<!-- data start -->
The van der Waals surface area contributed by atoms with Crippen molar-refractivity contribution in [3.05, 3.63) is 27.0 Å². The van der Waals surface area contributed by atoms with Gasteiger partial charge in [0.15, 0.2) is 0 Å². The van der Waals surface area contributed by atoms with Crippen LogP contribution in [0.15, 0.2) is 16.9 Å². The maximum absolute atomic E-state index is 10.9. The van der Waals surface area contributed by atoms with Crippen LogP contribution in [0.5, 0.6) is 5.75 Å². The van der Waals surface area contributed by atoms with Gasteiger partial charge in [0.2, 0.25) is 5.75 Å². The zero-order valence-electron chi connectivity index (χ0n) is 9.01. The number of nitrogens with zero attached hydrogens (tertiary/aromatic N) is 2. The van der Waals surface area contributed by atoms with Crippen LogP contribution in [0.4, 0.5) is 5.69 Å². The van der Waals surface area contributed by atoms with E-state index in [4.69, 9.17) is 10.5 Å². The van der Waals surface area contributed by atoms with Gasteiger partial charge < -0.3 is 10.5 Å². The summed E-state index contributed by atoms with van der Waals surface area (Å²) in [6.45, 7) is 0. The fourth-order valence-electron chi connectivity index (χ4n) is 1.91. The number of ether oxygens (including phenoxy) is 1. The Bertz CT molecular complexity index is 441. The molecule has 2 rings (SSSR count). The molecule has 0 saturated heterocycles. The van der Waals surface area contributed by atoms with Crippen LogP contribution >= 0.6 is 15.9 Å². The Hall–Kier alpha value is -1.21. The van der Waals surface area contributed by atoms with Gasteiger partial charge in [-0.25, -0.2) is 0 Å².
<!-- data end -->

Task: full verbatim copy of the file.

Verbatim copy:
The van der Waals surface area contributed by atoms with Crippen molar-refractivity contribution in [3.05, 3.63) is 27.0 Å². The van der Waals surface area contributed by atoms with Gasteiger partial charge in [0.15, 0.2) is 0 Å². The van der Waals surface area contributed by atoms with Crippen LogP contribution in [0.15, 0.2) is 16.9 Å². The maximum absolute atomic E-state index is 10.9. The van der Waals surface area contributed by atoms with Crippen LogP contribution in [0.5, 0.6) is 5.75 Å². The van der Waals surface area contributed by atoms with Gasteiger partial charge in [0.2, 0.25) is 5.75 Å². The zero-order valence-electron chi connectivity index (χ0n) is 9.01. The number of nitrogens with zero attached hydrogens (tertiary/aromatic N) is 2. The van der Waals surface area contributed by atoms with Crippen LogP contribution in [0.4, 0.5) is 5.69 Å². The van der Waals surface area contributed by atoms with E-state index in [4.69, 9.17) is 10.5 Å². The van der Waals surface area contributed by atoms with Gasteiger partial charge < -0.3 is 10.5 Å². The summed E-state index contributed by atoms with van der Waals surface area (Å²) in [6.45, 7) is 0. The fourth-order valence-electron chi connectivity index (χ4n) is 1.91. The number of ether oxygens (including phenoxy) is 1. The Bertz CT molecular complexity index is 441. The molecule has 2 rings (SSSR count). The molecule has 0 saturated heterocycles. The van der Waals surface area contributed by atoms with Crippen LogP contribution >= 0.6 is 15.9 Å². The Hall–Kier alpha value is -1.21. The van der Waals surface area contributed by atoms with Gasteiger partial charge in [-0.25, -0.2) is 0 Å².